CBD Is Here to Chill Out Anxious Pets, Whether They Want It or Not

By Jay Benning

February 10, 2020
Categories: Pet
"
Read more

Jill Douglas, a 52-year-old gift-basket maker, first heard about CBD for pets when her friend’s cat’s tumor fell off. “He was [topically] putting CBD oil on his cat that had a tumor-like thing on his tail,” she said. “And it literally just fell off. It was amazing.”

She was inspired to try out CBD for her own cat, Klinger, whom she had diagnosed with a serious case of “cattitude.” “Within literally a week or so of taking the CBD, I was able to pet her,” she said. Klinger also lost weight, which Douglas also credits to CBD treatments.

CBD—the non-psychoactive derivative of the marijuana and hemp plants—has taken off among humans, marketed as a solution for everything from pain and anxiety to skin care and diet. So it should come as no surprise that pets—on whom Americans spend $72 billion annually—may reap the supposed benefits. CBD oil has made its way into pet treats and oils sprinkled carefully over the food bowl, making up nearly $7 million of the almost $6 billion in weed dispensary sales in California, Colorado, Oregon, and Washington last year. It’s marketed as a remedy for animal’s seizures, arthritis, pain, and anxiety.

 

Unlike most edibles, CBD pet treats are legal nearly everywhere, available online, in pet and hardware stores, Instagram ads, and everywhere else. Small businesses that sell them are cropping up across the country; Ashley Tisdale is shilling for one of them that sells full-spectrum hemp oil products. Pet empires also now carry them; BarkShop, the sister company to subscription service BarkBox, markets their new CBD dog treats to their subscribers via e-mail newsletters, at veterinarian-community conferences, and social-media feeds that are filled with pictures of adorably chilled-out dogs, as well as crash courses on what CBD is and how to use it for pets.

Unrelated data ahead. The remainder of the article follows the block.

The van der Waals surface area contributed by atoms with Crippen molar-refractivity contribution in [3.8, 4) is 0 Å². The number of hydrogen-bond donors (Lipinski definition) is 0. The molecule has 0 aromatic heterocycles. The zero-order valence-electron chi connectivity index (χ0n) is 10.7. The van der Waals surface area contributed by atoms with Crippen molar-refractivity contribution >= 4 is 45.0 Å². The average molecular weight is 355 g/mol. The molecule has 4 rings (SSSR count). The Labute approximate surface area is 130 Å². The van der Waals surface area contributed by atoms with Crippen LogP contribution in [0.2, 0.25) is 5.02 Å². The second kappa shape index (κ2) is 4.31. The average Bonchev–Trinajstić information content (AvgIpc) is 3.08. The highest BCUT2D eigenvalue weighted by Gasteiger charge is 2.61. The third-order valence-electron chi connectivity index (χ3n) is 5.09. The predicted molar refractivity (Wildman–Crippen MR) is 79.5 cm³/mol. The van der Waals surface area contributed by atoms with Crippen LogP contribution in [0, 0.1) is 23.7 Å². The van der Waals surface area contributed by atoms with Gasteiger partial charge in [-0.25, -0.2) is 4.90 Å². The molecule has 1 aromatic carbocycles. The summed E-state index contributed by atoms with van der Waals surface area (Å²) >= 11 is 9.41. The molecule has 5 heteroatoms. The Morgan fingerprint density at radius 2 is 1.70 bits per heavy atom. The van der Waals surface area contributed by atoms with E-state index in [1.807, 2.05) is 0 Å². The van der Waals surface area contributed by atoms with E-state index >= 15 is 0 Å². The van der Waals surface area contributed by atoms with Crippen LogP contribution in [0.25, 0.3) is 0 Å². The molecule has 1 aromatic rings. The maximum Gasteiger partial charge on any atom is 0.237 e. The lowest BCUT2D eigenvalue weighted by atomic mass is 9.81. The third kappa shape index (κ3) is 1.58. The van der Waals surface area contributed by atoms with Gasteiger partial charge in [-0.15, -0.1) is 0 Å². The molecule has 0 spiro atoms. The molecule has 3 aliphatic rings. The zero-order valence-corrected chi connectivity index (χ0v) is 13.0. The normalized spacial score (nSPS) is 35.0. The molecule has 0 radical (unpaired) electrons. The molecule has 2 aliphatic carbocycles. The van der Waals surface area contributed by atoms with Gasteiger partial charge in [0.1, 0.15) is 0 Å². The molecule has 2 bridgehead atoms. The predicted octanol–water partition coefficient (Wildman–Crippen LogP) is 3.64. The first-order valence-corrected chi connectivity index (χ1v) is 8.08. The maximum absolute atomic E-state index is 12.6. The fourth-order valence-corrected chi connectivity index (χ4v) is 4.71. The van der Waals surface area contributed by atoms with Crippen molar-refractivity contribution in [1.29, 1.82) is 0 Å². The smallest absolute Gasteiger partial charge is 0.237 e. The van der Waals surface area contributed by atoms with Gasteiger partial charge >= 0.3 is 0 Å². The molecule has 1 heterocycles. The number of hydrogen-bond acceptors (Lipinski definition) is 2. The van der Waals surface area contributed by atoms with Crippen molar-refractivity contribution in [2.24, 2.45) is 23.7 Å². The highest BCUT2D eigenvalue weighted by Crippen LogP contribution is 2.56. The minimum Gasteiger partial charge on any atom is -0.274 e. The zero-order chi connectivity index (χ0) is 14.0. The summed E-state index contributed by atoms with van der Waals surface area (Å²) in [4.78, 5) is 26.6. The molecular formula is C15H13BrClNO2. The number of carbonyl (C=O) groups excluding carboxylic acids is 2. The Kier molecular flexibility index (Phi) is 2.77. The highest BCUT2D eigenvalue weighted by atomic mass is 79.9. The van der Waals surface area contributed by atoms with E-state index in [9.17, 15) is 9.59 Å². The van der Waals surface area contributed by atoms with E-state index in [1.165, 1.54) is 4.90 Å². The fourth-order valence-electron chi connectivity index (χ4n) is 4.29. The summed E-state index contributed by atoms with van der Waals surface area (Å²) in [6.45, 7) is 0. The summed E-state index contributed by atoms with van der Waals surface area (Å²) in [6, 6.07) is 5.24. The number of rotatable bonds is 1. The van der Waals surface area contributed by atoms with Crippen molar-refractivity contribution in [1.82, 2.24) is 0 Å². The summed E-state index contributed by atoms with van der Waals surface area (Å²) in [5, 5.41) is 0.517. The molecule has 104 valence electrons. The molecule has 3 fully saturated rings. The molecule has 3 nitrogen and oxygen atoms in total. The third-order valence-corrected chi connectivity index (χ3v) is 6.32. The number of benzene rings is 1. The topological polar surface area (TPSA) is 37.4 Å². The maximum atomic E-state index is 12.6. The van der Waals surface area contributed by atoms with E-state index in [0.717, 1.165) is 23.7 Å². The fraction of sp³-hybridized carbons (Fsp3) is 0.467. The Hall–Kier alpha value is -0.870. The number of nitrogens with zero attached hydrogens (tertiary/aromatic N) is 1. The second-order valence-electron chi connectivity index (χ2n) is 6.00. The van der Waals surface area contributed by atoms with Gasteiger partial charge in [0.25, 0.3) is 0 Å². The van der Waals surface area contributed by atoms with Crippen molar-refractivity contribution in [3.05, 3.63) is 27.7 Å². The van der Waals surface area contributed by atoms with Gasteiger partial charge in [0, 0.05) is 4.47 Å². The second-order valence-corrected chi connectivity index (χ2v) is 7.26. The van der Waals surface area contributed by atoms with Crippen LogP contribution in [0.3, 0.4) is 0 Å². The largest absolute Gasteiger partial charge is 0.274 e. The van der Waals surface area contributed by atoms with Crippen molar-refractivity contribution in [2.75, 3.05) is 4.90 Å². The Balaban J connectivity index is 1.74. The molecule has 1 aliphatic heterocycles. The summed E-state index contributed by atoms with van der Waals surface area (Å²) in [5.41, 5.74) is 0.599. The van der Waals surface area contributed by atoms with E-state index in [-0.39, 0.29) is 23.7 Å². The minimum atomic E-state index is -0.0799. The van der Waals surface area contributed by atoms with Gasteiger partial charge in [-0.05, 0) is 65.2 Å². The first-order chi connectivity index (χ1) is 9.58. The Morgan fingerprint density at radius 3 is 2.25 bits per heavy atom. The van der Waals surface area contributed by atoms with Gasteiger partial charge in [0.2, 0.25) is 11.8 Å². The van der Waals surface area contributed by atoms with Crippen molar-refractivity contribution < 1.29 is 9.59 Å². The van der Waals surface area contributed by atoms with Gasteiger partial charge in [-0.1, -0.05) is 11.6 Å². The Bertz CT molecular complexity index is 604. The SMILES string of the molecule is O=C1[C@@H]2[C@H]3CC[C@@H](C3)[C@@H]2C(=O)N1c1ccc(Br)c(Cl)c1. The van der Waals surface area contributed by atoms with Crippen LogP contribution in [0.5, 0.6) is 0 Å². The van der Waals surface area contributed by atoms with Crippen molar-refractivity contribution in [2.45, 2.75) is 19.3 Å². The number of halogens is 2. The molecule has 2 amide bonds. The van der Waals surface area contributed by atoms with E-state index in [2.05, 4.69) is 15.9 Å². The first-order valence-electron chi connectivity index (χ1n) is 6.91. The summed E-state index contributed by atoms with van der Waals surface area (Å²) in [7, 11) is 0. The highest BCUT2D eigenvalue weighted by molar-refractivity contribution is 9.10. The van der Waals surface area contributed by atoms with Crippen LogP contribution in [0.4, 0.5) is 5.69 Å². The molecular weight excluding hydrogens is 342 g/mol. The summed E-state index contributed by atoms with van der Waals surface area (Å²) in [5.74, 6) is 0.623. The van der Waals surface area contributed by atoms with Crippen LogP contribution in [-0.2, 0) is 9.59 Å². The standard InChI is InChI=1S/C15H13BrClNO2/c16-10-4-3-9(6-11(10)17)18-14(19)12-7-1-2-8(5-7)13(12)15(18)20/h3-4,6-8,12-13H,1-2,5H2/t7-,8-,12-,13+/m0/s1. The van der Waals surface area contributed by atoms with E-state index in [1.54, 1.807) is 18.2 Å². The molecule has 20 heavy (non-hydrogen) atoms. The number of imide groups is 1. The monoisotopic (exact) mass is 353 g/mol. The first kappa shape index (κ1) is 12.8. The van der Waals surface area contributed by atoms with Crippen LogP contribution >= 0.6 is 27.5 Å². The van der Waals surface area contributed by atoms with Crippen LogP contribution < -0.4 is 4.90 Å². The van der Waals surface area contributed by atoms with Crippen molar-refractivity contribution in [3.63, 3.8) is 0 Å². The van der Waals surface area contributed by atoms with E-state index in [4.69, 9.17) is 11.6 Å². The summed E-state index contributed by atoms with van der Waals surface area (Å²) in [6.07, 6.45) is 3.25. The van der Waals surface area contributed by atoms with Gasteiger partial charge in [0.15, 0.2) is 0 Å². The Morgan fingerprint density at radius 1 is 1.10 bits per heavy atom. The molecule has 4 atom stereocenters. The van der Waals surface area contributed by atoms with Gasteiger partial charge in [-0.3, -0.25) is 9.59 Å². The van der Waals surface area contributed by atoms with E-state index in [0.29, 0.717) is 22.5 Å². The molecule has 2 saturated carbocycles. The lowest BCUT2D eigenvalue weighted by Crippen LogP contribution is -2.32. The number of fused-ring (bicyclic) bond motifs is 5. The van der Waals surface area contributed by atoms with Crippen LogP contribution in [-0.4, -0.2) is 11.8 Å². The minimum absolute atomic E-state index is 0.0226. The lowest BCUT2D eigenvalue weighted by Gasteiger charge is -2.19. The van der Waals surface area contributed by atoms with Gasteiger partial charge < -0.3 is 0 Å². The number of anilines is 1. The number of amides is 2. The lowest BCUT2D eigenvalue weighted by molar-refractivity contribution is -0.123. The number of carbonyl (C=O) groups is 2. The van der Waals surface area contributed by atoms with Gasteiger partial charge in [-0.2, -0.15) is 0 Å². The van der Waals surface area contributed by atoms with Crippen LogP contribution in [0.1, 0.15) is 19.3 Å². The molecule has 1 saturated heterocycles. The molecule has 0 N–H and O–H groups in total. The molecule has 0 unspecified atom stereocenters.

Greg Shoenfeld, the vice president of operations at the Boulder, Colorado-based cannabis market-research company BDS Analytics, noticed medicinal pet treats popping up in dispensary sales data starting in 2015. When Shoenfeld started seeing the treats everywhere else, too, he decided to pick some up for Bear, his Newfoundland-Labrador retriever mix.

 

Shoenfeld’s aim was never to get Bear high, and the science of the pet products means he actually can’t. Cannabis and hemp plants contain both tetrahydrocannabinol (THC) and CBD, but only THC gets the consumer stoned.

His veterinarian had recommended the more traditional Rimadyl for Bear’s arthritis pain, but for Shoenfeld, CBD was the obvious holistic choice. Shoenfeld is most loyal to a Colorado-based brand called Pet.Releaf, which sells CBD and hemp “edibites”—fruit-flavored dog treats made with CBD from hemp grown in eastern Colorado—for $23.99 to $34.99 per standard bag, and oils that start at $28.99 per bottle and go up to $99.99. He says the treats worked so well for Bear that he now spends as much per month on CBD for his Lab mix—$100—as he does for food.

Written By

DISCLAIMER: These statements have not been evaluated by the U.S. Food and Drug Administration. Verlota Inc. products are not intended to diagnose, treat, cure, or prevent any disease. Information contained in or made available through Verlota.com website is not intended to constitute or substitute legal advice or consultation from veterinary professionals. www.verlota.com/terms-and-conditions

0
Cart Icon Cart Icon